To identify children who may benefit from calcium hydroxylapatite (CaHA) injection pharyngoplasty for symptomatic velopharyngeal insufficiency (VPI).
Retrospective review of children with VPI who underwent injection pharyngoplasty with CaHA.
Multidisciplinary pediatric aerodigestive center.
Children with symptomatic VPI as defined by abnormal speech associated with subjective and objective measures of hypernasality.
Posterior pharyngeal wall augmentation with injectable CaHA.
Main Outcome Measure
Nasalence scores recorded as number of standard deviations (SDs) from normalized scores, and perceptual scoring recorded as standardized weighted score and caretaker satisfaction from direct report.
Twelve children who had undergone injection pharyngoplasty with CaHA were identified. Of the 12 children, 8 demonstrated success at 3 months as defined by nasalence (<1 SD above normal nasalance scores), perceptual scoring (decrease in weighted score), and overall caretaker satisfaction. Four children were followed up for more than 24 months and continued to demonstrate stable success. The 4 children who failed the procedure all failed before the 3-month evaluation and demonstrated increased baseline severity of VPI as defined by increased preoperative nasalence scores (5.25 SD vs 2.4 SD above normalized scores), perceptual scores (weighted score, 4.25 vs 3.85), and characteristic nasendoscopy findings of a broad-based velopharyngeal gap or unilateral adynamism. Three of the 4 treatment failures occurred early in the senior author's (C.J.H.) experience with the technique.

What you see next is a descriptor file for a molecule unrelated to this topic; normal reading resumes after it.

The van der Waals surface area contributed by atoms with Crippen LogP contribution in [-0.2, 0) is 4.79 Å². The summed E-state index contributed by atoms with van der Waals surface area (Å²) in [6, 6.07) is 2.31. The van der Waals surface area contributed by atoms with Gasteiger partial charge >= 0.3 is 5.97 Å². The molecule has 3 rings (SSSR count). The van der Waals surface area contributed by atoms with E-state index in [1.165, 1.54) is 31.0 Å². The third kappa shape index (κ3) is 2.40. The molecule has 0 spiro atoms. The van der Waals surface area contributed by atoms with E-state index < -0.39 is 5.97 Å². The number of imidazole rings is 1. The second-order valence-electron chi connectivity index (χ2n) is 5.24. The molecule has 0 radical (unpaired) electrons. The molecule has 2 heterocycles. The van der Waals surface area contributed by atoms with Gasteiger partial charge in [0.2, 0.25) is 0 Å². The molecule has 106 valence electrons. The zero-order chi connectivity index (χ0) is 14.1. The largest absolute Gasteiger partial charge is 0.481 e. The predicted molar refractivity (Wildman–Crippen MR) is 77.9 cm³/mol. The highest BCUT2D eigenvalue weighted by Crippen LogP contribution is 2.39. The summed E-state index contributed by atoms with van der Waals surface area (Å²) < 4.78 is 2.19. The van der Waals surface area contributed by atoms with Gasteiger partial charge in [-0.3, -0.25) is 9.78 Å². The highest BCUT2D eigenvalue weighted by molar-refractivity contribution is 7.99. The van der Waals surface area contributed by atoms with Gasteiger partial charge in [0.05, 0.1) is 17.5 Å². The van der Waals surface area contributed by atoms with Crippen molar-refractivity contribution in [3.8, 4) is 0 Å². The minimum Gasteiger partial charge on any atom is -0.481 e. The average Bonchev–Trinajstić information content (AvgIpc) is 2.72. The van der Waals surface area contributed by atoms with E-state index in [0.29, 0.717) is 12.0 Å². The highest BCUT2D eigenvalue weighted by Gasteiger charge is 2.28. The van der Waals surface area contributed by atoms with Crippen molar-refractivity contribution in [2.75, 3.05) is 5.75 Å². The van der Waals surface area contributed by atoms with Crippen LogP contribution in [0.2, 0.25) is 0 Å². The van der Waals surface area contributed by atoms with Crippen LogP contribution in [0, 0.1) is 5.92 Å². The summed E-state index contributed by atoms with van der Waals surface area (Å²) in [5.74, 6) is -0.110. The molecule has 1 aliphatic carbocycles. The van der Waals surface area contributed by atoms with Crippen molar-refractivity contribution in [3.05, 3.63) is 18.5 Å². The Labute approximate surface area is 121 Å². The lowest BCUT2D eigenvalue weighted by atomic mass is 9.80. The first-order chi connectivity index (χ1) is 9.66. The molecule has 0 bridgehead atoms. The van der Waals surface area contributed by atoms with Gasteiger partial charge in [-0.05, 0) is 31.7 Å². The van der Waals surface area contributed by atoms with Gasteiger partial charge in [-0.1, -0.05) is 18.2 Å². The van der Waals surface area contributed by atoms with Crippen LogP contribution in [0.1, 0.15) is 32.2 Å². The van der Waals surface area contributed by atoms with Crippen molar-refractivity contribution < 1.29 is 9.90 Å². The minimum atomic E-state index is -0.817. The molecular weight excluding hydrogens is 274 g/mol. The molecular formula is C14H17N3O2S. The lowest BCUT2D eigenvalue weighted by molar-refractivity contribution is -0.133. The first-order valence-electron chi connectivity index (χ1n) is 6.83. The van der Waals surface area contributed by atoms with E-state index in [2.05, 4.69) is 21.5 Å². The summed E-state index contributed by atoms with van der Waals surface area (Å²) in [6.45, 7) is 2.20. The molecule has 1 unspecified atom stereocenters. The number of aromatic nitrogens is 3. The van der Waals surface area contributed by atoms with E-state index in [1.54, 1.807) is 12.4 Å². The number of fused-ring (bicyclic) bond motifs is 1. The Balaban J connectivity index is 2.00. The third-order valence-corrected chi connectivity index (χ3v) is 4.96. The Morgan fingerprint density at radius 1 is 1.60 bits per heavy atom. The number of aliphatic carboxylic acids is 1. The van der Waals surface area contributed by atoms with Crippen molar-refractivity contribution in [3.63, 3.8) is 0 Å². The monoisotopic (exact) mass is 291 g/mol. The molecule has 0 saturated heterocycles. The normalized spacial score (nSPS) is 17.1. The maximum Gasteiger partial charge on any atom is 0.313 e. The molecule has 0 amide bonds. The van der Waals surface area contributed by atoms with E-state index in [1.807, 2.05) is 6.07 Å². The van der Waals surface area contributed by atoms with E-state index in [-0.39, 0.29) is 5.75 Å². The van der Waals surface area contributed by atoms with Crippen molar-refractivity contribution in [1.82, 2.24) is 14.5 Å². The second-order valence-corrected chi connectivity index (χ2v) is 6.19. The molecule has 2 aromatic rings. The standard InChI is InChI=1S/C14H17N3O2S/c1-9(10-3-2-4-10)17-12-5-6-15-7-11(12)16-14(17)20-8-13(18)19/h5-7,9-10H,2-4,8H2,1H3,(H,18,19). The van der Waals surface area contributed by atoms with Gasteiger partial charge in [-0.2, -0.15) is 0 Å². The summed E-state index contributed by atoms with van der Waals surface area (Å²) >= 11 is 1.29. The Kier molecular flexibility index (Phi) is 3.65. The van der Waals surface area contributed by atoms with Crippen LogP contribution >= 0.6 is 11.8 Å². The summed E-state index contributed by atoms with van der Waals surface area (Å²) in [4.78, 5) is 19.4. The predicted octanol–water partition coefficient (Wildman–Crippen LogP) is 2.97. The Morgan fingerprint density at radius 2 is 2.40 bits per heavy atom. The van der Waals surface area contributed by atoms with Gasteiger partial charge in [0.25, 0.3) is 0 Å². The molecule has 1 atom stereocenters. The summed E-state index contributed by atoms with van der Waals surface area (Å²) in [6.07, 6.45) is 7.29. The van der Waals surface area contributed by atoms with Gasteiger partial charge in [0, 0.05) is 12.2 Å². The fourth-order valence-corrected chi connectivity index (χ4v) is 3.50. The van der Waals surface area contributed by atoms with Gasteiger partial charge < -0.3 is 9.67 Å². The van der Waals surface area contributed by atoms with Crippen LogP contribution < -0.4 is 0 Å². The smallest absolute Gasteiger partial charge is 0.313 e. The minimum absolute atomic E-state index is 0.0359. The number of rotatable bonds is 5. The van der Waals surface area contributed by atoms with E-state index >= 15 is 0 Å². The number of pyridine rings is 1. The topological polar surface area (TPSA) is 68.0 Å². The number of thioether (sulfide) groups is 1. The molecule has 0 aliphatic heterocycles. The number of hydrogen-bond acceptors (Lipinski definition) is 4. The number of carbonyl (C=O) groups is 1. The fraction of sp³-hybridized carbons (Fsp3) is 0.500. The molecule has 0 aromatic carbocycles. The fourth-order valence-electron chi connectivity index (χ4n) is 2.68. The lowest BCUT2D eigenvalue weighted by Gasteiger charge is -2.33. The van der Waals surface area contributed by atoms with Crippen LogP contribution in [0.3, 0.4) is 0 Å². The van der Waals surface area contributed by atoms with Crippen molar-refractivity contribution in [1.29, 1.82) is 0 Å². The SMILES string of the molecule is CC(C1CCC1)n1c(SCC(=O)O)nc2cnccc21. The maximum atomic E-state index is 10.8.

Injection pharyngoplasty with CaHA is a useful adjunct in the treatment of children with mild VPI. Efficacy and safety have been demonstrated more than 24 months after injection. Patient selection and operative technique are critical to the success of the procedure. Success is seen most often in children with mild VPI and small well-defined velopharyngeal gaps consistent with touch closure.